US Christians deem this subject so significant that millions of books on the topic have captured the attention of the readers. The evangelists have coined a fresh terminology of ‘rapture’. They claim that Jesus will descend just before the war, lift all the Christians into the clouds and award salvation to them all. By rapture they mean the salvation in the sky at the hands of Jesus Christ. Rapture and Armageddon, therefore, are interlinked. An eminent scholar Karl Millen Tire remarks overwhelmingly: “Thanks to Lord. I will watch the ongoing events of the war sitting in the elevated seats of Paradise.”

Another prominent Christian preacher, Clloyd states that the first attack in the Armageddon will be made by Christ himself, who will use a totally new weapon. People will perish instantly and their tongues will dissolve inside their mouths. He tells his followers not to take Christ as a mere religious personality, but think of him as a five-star general.

Still another fundamental evangelist Lindsey states that since about a dozen nations today are in possession of nuclear weapons, we can annihilate the entire world for sure.

Although nothing of the above is true, the Christians are still striving hard to make it happen. They are looking forward to the re-arrival of their Messiah, the Christ. But, on the other hand, when we glance over the conduct of the Muslims, we feel ashamed. A sort of irrelevance and distraction has captured their minds. Nobody is worried about the horrible days that they are heading towards. Their activities, way of life, habits and matrimonies are indicating that they have no sense of the befalling calamity.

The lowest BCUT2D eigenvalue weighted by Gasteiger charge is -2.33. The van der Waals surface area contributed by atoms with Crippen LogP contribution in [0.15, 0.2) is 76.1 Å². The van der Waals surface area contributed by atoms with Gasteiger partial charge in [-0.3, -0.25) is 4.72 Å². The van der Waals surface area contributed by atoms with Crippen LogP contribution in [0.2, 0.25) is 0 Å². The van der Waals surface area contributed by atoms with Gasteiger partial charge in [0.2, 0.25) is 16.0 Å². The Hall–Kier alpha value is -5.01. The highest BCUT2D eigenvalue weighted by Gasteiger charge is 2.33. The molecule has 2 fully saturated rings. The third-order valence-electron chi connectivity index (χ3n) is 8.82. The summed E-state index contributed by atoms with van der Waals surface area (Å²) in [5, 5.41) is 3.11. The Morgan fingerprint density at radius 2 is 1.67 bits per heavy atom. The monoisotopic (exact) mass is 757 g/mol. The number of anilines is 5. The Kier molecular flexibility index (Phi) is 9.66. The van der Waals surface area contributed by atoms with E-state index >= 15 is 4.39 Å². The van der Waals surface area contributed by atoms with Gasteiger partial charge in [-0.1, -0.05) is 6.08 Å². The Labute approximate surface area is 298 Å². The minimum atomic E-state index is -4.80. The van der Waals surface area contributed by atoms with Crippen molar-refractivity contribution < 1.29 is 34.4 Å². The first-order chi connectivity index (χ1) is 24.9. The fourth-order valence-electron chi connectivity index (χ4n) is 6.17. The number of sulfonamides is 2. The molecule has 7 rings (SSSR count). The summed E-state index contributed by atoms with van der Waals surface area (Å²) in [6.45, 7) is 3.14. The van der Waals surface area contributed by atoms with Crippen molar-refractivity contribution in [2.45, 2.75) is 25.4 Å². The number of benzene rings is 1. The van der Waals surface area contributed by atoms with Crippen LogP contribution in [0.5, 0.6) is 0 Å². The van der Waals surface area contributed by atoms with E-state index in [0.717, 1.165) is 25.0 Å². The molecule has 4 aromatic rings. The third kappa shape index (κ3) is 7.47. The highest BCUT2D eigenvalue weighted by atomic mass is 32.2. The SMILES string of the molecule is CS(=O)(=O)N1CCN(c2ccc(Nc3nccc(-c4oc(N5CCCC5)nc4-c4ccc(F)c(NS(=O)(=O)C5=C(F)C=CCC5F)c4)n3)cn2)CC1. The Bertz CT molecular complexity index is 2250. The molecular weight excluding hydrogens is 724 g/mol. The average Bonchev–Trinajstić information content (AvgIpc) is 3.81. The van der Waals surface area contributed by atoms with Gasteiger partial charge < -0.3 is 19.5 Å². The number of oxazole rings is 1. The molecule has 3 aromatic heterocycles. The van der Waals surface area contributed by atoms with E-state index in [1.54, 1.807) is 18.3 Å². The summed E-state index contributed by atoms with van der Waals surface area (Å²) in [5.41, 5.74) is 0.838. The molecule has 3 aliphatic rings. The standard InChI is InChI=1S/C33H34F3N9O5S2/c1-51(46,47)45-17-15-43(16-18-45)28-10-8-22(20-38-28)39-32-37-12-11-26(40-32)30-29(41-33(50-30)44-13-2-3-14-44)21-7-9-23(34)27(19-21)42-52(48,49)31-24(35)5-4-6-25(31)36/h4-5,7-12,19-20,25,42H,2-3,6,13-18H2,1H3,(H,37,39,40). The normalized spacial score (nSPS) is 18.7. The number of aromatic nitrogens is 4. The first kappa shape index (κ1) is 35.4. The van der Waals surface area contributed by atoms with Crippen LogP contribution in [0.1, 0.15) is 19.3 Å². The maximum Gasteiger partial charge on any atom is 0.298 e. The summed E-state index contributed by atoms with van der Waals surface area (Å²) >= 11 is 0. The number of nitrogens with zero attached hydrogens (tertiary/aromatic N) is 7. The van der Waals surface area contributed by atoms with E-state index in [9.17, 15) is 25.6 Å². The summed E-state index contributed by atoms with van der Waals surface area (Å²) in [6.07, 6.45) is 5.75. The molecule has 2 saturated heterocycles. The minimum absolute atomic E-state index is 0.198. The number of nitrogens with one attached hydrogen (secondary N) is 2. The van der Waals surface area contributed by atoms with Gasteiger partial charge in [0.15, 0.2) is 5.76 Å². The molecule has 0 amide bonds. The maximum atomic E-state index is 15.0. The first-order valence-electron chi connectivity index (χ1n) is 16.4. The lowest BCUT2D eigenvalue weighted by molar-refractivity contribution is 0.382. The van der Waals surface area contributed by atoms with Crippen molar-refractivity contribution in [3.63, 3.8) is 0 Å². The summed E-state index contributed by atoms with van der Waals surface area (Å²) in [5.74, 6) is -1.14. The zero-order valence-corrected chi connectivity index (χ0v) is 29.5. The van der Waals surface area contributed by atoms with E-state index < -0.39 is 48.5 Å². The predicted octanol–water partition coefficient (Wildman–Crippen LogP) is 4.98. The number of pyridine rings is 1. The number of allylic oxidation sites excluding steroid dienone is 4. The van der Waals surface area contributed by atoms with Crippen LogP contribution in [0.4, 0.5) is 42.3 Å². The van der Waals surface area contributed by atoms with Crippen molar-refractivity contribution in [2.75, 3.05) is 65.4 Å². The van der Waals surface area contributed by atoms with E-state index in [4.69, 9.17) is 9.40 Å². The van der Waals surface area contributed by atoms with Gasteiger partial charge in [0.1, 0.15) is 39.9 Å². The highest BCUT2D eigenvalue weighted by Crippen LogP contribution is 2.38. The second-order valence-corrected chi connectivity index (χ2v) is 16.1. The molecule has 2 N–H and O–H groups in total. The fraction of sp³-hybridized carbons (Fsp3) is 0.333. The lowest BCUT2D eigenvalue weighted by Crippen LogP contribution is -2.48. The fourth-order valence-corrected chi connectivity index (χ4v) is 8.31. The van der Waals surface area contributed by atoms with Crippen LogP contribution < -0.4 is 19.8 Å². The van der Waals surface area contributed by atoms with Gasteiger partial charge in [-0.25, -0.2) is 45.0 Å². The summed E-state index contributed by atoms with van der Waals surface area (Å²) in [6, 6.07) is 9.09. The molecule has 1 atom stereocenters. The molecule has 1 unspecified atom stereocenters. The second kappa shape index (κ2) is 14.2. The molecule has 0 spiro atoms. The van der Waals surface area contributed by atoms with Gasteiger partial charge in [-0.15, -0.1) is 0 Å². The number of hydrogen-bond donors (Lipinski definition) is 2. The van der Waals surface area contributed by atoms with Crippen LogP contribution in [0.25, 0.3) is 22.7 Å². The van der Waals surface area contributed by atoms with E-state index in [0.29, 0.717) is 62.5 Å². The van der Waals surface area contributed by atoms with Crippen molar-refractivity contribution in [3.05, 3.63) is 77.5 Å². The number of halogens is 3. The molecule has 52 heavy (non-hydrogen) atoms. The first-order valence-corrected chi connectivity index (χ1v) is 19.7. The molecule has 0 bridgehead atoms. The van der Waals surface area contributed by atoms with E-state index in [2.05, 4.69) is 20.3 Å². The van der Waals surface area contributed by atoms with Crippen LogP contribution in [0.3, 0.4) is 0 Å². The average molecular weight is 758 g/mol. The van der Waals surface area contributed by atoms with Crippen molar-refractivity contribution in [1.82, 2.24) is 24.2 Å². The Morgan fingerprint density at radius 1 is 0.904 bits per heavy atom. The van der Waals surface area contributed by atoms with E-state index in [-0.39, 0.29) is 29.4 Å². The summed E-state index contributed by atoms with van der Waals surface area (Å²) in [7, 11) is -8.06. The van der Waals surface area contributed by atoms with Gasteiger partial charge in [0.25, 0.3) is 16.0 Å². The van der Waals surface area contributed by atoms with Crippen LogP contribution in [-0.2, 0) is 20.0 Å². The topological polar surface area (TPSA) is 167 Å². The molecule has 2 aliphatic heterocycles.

The only way open to the Muslims now is to submit to Allah (swt) and obey His commandments. Instead of involving in pomp and show, they should review their lavish style of living and spare a fair amount of their yields for the advancement of Islam.

Dajjal and the End of Times


Five Periods of the Ummah

In a very popular tradition, the Apostle of Allah (swt) has informed his disciples that:

Your religion originates with the prophethood and Allah’s mercy, and will remain as long as Allah (swt) wills so.

Then, Allah (swt) will replace it with the Caliphate ‘in the pattern of the prophet-hood’. Then Allah (swt) will end it.

Then, it will be succeeded by the tyrant kingship, which will last as long as Allah (swt) wills it! Then, Allah (swt) will end it also.

Then, there will be the reign of terror, which will stay as long as Allah (swt) wills so. Then, Allah (swt) will end it as well.

Then will return the same ‘Caliphate after the pattern of the prophethood’, which will administer the affairs of the people in pursuance of the Sunnah of the Prophet (sa), and Islam will take root on the Earth. This rule will please those who will belong to the heavens, and those who belong to the Earth. When it dominates, the heaven will generously shower its blessings, and the Earth will divulge all its treasures. (Musnad Ahmad)

According to this eye-opening Hadeeth, three eras have already passed. We are living between the fourth and the firth eras. The end of the entire universe is imminent.

Major Signs of the Qiyamah

The Prophet of Allah (sa) has predicted a number of signs before the first trumpet will be blown in the heaven. They may be classified into two categories:

(1) the minor signs and

(2) the major signs.

The major signs will affect the affairs of the entire world. Among the manifestations of those are:

  1. Dajjal;
  2. Imam Mahdi;
  3. Isa (as);
  4. The community of Gog Magog;
  5. Emergence of a vast and thick smoke;
  6. Revelation of a talking-beast on the Earth;
  7. Rising of the sun from the West;
  8. Waging of an ever bloody huge war against the Muslims;
  9. Re-victory of the Muslims of Constantinople;
  10. Imperialistic sanctions on Egypt and Iraq
  11. Erasing of the building of the sanctified Kabah.